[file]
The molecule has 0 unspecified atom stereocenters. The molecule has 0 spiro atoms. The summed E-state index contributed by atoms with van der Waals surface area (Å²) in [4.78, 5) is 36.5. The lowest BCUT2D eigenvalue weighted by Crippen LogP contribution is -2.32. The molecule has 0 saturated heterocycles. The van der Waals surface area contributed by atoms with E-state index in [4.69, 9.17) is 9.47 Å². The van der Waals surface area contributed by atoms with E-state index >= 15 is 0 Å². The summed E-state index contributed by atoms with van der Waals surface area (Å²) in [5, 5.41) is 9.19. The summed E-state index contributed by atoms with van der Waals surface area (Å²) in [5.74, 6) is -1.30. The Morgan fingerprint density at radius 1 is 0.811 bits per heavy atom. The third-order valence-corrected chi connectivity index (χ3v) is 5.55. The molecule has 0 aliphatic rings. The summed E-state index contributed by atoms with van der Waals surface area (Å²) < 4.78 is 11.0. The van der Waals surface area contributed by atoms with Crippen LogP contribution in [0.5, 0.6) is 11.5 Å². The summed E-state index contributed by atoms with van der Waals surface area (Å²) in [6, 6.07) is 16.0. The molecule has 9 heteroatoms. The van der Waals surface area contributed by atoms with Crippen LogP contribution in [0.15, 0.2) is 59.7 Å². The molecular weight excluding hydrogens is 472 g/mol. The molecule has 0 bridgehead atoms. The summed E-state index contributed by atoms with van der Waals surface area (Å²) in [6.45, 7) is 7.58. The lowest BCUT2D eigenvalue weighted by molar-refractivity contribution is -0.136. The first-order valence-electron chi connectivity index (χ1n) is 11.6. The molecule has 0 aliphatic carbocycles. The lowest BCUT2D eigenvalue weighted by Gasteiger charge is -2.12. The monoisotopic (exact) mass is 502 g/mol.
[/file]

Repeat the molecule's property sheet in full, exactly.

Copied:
The molecule has 0 unspecified atom stereocenters. The molecule has 0 spiro atoms. The summed E-state index contributed by atoms with van der Waals surface area (Å²) in [4.78, 5) is 36.5. The lowest BCUT2D eigenvalue weighted by Crippen LogP contribution is -2.32. The molecule has 0 saturated heterocycles. The van der Waals surface area contributed by atoms with E-state index in [4.69, 9.17) is 9.47 Å². The van der Waals surface area contributed by atoms with E-state index >= 15 is 0 Å². The summed E-state index contributed by atoms with van der Waals surface area (Å²) in [5, 5.41) is 9.19. The summed E-state index contributed by atoms with van der Waals surface area (Å²) in [5.74, 6) is -1.30. The Morgan fingerprint density at radius 1 is 0.811 bits per heavy atom. The third-order valence-corrected chi connectivity index (χ3v) is 5.55. The molecule has 0 aliphatic rings. The summed E-state index contributed by atoms with van der Waals surface area (Å²) < 4.78 is 11.0. The van der Waals surface area contributed by atoms with Crippen LogP contribution in [0.5, 0.6) is 11.5 Å². The summed E-state index contributed by atoms with van der Waals surface area (Å²) in [6, 6.07) is 16.0. The molecule has 9 heteroatoms. The van der Waals surface area contributed by atoms with Crippen LogP contribution in [0.15, 0.2) is 59.7 Å². The molecular weight excluding hydrogens is 472 g/mol. The molecule has 0 bridgehead atoms. The summed E-state index contributed by atoms with van der Waals surface area (Å²) in [6.45, 7) is 7.58. The lowest BCUT2D eigenvalue weighted by molar-refractivity contribution is -0.136. The first-order valence-electron chi connectivity index (χ1n) is 11.6. The molecule has 0 aliphatic carbocycles. The lowest BCUT2D eigenvalue weighted by Gasteiger charge is -2.12. The monoisotopic (exact) mass is 502 g/mol.